I'd measured all the depths and hole sizes of the 'rocks' and made a little plan before I went out to buy the nuts and bolts...
I'm not big on making neat plans but I do jot doodles and numbers on scraps of paper. It works for me!
The eagle eyed amongst you will see that 35mm bolts would leave the nut lightly protruding so to take out an extra mil, I used an extra washer under the bolt head on the climbing rock.
The back of the board, of course needed to be flush so after drilling the bolt holes, I then created holes to the depth of the bolt through the board to in effect, countersink the bolt heads.
To get the required depth i.e. the depth of the bolt, I simply wrapped some masking tape around the spade bit.
Confession time! You might notice that this is a 10mm spade bit as I'd originally planned to use a slightly larger hole than the bolt but in doing so, forgot I needed a washer on AND would have had no way of getting a spanner on to tighten the bolts up. What an idiot!
After drilling a small pilot hole, followed by the 8mm hole for the bolt and then the hole at the back for the countersink, we get this!
The next step is very important. After all the holes are drilled, sand off the edges and then get some varnish in there! Termites can get where water can't so I can't afford to give them even a sniff of bare wood!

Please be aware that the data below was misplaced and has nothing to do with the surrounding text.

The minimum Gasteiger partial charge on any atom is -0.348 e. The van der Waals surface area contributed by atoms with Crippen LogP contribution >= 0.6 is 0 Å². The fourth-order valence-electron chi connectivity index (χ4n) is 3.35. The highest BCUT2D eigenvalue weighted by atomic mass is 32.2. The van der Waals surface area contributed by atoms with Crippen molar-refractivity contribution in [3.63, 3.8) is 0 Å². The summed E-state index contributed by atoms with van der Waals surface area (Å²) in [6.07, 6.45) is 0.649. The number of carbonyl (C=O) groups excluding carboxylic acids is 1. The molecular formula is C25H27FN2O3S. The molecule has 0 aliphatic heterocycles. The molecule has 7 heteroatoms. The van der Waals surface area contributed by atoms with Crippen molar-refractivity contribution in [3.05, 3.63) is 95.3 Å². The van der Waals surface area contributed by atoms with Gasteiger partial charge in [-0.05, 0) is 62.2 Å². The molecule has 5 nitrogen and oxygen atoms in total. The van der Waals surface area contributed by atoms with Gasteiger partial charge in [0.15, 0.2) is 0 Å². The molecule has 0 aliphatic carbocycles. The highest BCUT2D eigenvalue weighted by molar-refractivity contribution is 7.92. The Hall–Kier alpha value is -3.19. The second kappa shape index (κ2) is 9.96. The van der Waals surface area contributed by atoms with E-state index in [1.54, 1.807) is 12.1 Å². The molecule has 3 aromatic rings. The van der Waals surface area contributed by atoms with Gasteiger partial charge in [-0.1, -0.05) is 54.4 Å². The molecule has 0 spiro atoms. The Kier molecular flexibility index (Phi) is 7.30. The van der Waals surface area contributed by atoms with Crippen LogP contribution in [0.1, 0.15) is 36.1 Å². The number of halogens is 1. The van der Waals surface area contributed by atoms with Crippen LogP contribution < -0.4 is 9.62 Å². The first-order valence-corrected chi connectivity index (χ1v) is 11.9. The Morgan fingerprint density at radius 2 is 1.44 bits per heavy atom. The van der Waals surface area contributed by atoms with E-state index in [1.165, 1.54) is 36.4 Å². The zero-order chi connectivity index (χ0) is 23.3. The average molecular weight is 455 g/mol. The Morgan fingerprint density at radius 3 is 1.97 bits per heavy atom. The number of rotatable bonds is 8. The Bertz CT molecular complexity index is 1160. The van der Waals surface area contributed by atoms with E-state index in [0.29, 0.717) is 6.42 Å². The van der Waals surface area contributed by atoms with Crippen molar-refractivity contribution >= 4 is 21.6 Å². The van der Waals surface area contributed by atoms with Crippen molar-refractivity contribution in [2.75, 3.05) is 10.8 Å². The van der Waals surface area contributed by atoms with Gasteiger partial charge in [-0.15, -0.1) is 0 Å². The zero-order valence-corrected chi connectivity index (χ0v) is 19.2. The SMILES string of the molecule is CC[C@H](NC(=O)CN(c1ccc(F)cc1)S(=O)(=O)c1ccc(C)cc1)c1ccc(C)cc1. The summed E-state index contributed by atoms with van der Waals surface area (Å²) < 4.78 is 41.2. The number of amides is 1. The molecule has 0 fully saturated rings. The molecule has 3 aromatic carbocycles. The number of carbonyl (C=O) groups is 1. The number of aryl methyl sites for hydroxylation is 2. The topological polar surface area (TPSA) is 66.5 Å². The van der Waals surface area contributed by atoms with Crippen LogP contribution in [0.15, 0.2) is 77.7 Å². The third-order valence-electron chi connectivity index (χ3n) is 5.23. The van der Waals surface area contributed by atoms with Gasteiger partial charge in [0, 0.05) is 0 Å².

Next, we move onto bolting the plastic 'rocks' in place and with nicely square and well drilled holes (which mine weren't!) the washers will just slip nicely and firmly into place and hold there until you slip in the bolts and nuts and tighten the whole thing up.
This was just a dry run hence I hadn't yet sanded off the edges.
After bolting all 20 rocks into place, it looked like this and the only thing left was to mount it onto the wall.
At this point, its was getting late in the day and in my haste, forgot to take photos of the plugs and screws. It didn't help that I was doing all this alone and throwing around heavy 8x4 sheets isn't as easy as it once was!
Anyway, I used heavy duty nylon, 8mm 'Rawlplugs' and screws which I drilled in after I'd glued the whole back of the board and pressed it into place.
Because there was a slight bow in the board from mean leaning it against the wall, I did 4 rows of 3 screws and started with the centre two rows to pull it in, flat to the wall before drilling and screwing in the the top and bottom rows.
See how tight I got it pulled into the wall. 12 screws and whole tube of glue says it ain't going anywhere!
Now of course, there isn't a lot of headroom and I need to add a piece of padding on the ceiling but the kids who will be using this will range in age from toddler to about 8 years old so its enough. It's not going to fall down and if the kids fall off the floors and walls are padded and safe.
To test it out, I thought I'd get in my wife's 6 year-old niece...
She loved it and Uncle Nathen's legendary status rises even further!
That's another job ticked off and I then could get back to the rather more mundane tasks of mounting fire extinguishers to the wall and sticking 'No Smoking' signs up!